to others not necessary to the patriot uf
1856—a clearer discernment and firmer
texture of mind, tho knowledge of a rogue
or demagogue at sight, aud the hearty de
testation of him and his kind. It will hap
pen, however—it has happened—that men
who had heart enough to set their faces
against slavery, have been so demoralized
by laissez-faire aud loose impressions that
they may not see that civil service reform
is imperative, or that it is any wrong for a
Cabinet minister to break the law a little.
W e can easily conceive of a man whose in
stincts led him aright on the negro
question saying upon the doctrine of rota
tion in office that every dog should have his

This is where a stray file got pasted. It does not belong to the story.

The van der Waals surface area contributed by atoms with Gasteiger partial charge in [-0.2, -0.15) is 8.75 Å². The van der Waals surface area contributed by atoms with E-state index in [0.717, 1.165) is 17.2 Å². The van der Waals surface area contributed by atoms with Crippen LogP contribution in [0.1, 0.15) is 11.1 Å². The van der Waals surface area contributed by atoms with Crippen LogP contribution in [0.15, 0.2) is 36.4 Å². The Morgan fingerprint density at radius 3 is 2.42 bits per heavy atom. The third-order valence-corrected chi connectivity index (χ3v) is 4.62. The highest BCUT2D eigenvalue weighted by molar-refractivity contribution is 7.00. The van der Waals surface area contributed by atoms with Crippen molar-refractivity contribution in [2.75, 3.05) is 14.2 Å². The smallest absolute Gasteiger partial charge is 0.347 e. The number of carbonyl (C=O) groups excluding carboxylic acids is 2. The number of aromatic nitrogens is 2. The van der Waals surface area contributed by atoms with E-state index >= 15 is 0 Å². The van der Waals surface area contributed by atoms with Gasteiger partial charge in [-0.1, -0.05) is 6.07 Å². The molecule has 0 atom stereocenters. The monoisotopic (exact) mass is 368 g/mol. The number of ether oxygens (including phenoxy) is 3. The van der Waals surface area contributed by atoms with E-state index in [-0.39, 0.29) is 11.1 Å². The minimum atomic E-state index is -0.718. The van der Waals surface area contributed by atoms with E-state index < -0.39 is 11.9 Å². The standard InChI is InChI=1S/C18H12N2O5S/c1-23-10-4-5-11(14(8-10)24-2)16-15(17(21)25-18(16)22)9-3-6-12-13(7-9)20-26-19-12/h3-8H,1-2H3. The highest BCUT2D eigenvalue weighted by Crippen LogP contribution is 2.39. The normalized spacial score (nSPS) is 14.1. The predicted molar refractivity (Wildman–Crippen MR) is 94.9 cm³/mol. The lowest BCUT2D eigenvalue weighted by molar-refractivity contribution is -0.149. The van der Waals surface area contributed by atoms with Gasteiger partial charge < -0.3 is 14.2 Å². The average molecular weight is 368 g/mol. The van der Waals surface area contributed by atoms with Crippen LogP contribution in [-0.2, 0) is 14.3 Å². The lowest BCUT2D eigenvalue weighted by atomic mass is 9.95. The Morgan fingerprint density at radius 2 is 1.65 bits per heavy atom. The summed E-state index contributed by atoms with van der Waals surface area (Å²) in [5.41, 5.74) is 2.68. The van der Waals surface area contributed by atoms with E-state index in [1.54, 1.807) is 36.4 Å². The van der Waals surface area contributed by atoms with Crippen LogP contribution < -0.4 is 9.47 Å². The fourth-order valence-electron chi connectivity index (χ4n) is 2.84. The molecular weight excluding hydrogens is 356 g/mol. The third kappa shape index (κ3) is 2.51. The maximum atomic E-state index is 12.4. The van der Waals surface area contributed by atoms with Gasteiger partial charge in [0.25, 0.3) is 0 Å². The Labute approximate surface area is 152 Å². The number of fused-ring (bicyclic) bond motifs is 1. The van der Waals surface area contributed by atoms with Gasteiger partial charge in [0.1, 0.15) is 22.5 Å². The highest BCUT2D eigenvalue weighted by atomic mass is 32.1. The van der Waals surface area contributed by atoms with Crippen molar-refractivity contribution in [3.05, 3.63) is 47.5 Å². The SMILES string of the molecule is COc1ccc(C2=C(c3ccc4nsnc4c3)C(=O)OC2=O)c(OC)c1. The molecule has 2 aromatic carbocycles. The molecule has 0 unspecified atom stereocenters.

day; we can conceive ol him indorsing as
most original and statesmanlike the remark
of Mr. Morton, that "we have, upon the
whole, the best civil service iu the world."
Down in his heart such a person believes
Tweed not a had sort of fellow. He thinks
that it is very well for Mr. Tom Murphy to
get his $50,000 a year (fie would take it, he
knows, if he could get it), while Mr. Clinch
does the work aud is content with a twelfth
of the pay. He believes a good politician
to he one who "sticks to his friends," aud
he thinks these new-fangled people are
making an unnecessary fuss about things
with which he has been long familiar, and
which nobody ever before thought of find
ing fault with. On the other hand, a man
whose instincts, interests aud prejudices
did not incline him to espouse the cause of
the slave, might have a respect for techni
calities and restrictions, a love of order,
and a wholesome detestation of public